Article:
He smiled at the nickname. Grandmother. Of the nation. A reference surely to both her age and the long time Eisenhuth had served as chancellor. No term limits existed in Germany. You stayed as long as the people wanted you. He actually liked that system.

She savored another deep drag of her cigarette, then stubbed out the butt in an ashtray. “You came to talk. We talk. Then maybe you let me go.”

This woman had appeared yesterday in Garmisch for a rendezvous that had been arranged through a series of emails to the chancellor’s office from a man named Gerhard Schüb. The idea had been to facilitate a transfer of documents from Schüb, with Cress as the messenger. Which happened. Hence, the envelope. Then Cress had been taken into custody. Why? Good question, one that his old friend the chancellor had not fully answered. But who was he to argue with methodology. He was just glad to be in the mix.

“Who is Gerhard Schüb?” he asked.

She smiled, and the expression accented a bruise on the right side of her face. The stain marred what were otherwise striking features. Her skin was a milky white, and the features of her mouth and nose made her attractive in a stark kind of way, though her blue eyes were misty and distant.

“He is man trying to help,” she said.

Not an answer. “I’ll ask again. Who is Gerhard Schüb?”

“A man who knows great deal.” She motioned to the envelope. “And he is sharing some of what he knows.”

“Why  doesn’t he come forward himself?”

“He does not want to be found. Not even for Oma.” She paused. “Or ex-presidents. He send me.” She stared at him hard. “You  don’t understand any of this, do you?”

Through the insult he caught the unspoken message.  

There is more here than you know.

“There are people and things, from past, that still have meaning today,” she said. “ Great meaning, in fact. As German chancellor will find out—if she pursues this matter. Tell Oma to be diligent.”

“Toward what?”


An odd answer, but he let it pass. He lifted the envelope. “Inside here is a sheet with numbers on it. They look like GPS coordinates. Are they?”

She nodded. “It is a place, I am told, you need to visit.”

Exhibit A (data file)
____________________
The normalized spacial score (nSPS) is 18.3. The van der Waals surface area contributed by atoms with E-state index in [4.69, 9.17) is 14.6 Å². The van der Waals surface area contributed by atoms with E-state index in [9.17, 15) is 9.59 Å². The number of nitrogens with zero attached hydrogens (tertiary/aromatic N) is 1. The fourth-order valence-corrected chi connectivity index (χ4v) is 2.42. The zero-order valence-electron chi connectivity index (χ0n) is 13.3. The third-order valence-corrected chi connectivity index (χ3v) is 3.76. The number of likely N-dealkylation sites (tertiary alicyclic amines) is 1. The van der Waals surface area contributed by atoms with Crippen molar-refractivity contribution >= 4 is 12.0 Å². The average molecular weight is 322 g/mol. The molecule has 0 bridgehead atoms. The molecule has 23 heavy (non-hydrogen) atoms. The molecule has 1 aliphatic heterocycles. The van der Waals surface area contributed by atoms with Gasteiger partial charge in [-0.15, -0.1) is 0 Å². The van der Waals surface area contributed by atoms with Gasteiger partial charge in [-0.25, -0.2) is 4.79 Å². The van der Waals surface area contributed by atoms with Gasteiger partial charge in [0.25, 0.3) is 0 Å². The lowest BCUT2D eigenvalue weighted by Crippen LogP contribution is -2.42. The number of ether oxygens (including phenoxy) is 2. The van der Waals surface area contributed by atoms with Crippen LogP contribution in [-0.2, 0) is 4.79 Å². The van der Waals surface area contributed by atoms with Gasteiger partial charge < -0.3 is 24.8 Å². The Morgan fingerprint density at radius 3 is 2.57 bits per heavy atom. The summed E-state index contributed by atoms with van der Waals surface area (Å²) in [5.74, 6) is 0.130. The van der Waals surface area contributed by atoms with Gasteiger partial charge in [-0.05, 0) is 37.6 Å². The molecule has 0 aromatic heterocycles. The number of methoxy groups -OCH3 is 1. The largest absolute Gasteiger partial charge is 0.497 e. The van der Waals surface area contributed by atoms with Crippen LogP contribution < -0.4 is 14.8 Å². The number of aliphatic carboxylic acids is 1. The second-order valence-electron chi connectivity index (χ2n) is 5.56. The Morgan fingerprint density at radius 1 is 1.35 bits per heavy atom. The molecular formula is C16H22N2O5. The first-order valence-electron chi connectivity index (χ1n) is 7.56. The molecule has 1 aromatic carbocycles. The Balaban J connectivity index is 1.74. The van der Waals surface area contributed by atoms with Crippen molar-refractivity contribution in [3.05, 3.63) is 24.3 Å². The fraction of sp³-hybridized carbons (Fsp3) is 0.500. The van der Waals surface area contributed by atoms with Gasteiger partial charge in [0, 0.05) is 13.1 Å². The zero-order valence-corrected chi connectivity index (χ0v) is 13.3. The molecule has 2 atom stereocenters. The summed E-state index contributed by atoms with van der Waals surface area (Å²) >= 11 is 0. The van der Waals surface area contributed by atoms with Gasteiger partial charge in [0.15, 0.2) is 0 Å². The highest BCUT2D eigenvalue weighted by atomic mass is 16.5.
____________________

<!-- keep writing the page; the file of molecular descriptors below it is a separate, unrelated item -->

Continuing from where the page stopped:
She shrugged. “How would I know? I just messenger.”

“You didn’t bother to mention any of this yesterday.”

“Never got chance. Before arrested and hit in face.”

Which explained the bruise.

“I read the other papers in the envelope,” he said. “They talk of things that have been over for a long time. World War Two. Hitler. Nazis.”

She laughed, short and shallow. “Amazing how history can have meaning. Pay attention, Ex-President, you might learn things.”

He could see she was going to be difficult.

But he specialized in difficult. “Is Gerhard Schüb my instructor?” 

“Herr Schüb is only trying to help.”

“To what end?”

She smiled. “To find truth. What  else?”

She reached for the pack of cigarettes. He decided another smoke might loosen her tongue so he allowed her the privilege. She quickly lit up, and two deep drags seemed to relax her.

He needed to know more.

Especially about the origins of the documents in the envelope. 

Her eyes changed first. A forlorn, pensive gaze replaced by sudden fear, then pain, then desperation. The muscles in her face tightened and contorted in a look that signaled agony. Her fingers released their grip on the cigarette. Hands reached for her throat. Her tongue sprang from her mouth and she gagged, trying to suck air. Spittle foamed, then seeped from her lips.

He came to his feet and tried to help. She grabbed his jacket with both hands, her eyes wide with terror.

“Kai . . .  ser.”

She strangled one last breath, then her head fell to one side as the muscles in her neck surrendered. Her grip relaxed and she slumped over in the chair. On the waft of her last exhale came a tinge of bitter almond.

A smell he recognized.


He stared at the pack of cigarettes on the table, the butt still burning on the floor.

What the hell?

And what did she mean by—



Copyright © 2021 by Steve Berry.